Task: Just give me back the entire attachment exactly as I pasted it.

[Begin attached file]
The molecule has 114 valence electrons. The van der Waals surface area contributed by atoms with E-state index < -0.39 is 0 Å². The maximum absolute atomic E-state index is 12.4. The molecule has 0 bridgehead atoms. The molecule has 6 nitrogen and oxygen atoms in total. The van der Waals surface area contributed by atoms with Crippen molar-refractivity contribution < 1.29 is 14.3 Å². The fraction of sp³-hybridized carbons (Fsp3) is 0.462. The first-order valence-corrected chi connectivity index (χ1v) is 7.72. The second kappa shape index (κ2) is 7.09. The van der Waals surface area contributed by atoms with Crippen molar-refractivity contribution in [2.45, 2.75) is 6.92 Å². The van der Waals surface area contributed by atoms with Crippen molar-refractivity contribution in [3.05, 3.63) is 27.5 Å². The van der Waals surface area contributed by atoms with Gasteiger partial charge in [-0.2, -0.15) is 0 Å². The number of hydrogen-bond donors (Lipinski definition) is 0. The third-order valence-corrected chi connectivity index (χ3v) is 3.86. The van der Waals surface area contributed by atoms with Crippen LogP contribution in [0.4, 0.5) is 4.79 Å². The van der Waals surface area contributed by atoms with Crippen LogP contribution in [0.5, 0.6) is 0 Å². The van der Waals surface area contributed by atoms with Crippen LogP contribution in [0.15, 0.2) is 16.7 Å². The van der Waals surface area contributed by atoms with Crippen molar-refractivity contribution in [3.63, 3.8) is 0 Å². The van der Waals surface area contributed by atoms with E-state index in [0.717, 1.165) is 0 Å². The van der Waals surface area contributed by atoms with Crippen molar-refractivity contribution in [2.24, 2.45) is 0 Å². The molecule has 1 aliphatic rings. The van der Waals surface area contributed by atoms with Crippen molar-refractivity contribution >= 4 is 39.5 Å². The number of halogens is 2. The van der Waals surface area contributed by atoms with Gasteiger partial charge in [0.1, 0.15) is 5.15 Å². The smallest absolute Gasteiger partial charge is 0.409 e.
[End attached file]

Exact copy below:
The molecule has 114 valence electrons. The van der Waals surface area contributed by atoms with E-state index < -0.39 is 0 Å². The maximum absolute atomic E-state index is 12.4. The molecule has 0 bridgehead atoms. The molecule has 6 nitrogen and oxygen atoms in total. The van der Waals surface area contributed by atoms with Crippen molar-refractivity contribution < 1.29 is 14.3 Å². The fraction of sp³-hybridized carbons (Fsp3) is 0.462. The first-order valence-corrected chi connectivity index (χ1v) is 7.72. The second kappa shape index (κ2) is 7.09. The van der Waals surface area contributed by atoms with Crippen molar-refractivity contribution in [2.45, 2.75) is 6.92 Å². The van der Waals surface area contributed by atoms with Crippen molar-refractivity contribution in [3.05, 3.63) is 27.5 Å². The van der Waals surface area contributed by atoms with Gasteiger partial charge in [-0.2, -0.15) is 0 Å². The number of hydrogen-bond donors (Lipinski definition) is 0. The third-order valence-corrected chi connectivity index (χ3v) is 3.86. The van der Waals surface area contributed by atoms with Crippen LogP contribution in [0.4, 0.5) is 4.79 Å². The van der Waals surface area contributed by atoms with Crippen LogP contribution in [0.5, 0.6) is 0 Å². The van der Waals surface area contributed by atoms with Crippen LogP contribution in [0.15, 0.2) is 16.7 Å². The van der Waals surface area contributed by atoms with Crippen molar-refractivity contribution in [3.63, 3.8) is 0 Å². The van der Waals surface area contributed by atoms with E-state index in [0.717, 1.165) is 0 Å². The van der Waals surface area contributed by atoms with Crippen molar-refractivity contribution in [2.24, 2.45) is 0 Å². The molecule has 1 aliphatic rings. The van der Waals surface area contributed by atoms with Crippen molar-refractivity contribution >= 4 is 39.5 Å². The number of halogens is 2. The van der Waals surface area contributed by atoms with Gasteiger partial charge in [0.1, 0.15) is 5.15 Å². The smallest absolute Gasteiger partial charge is 0.409 e.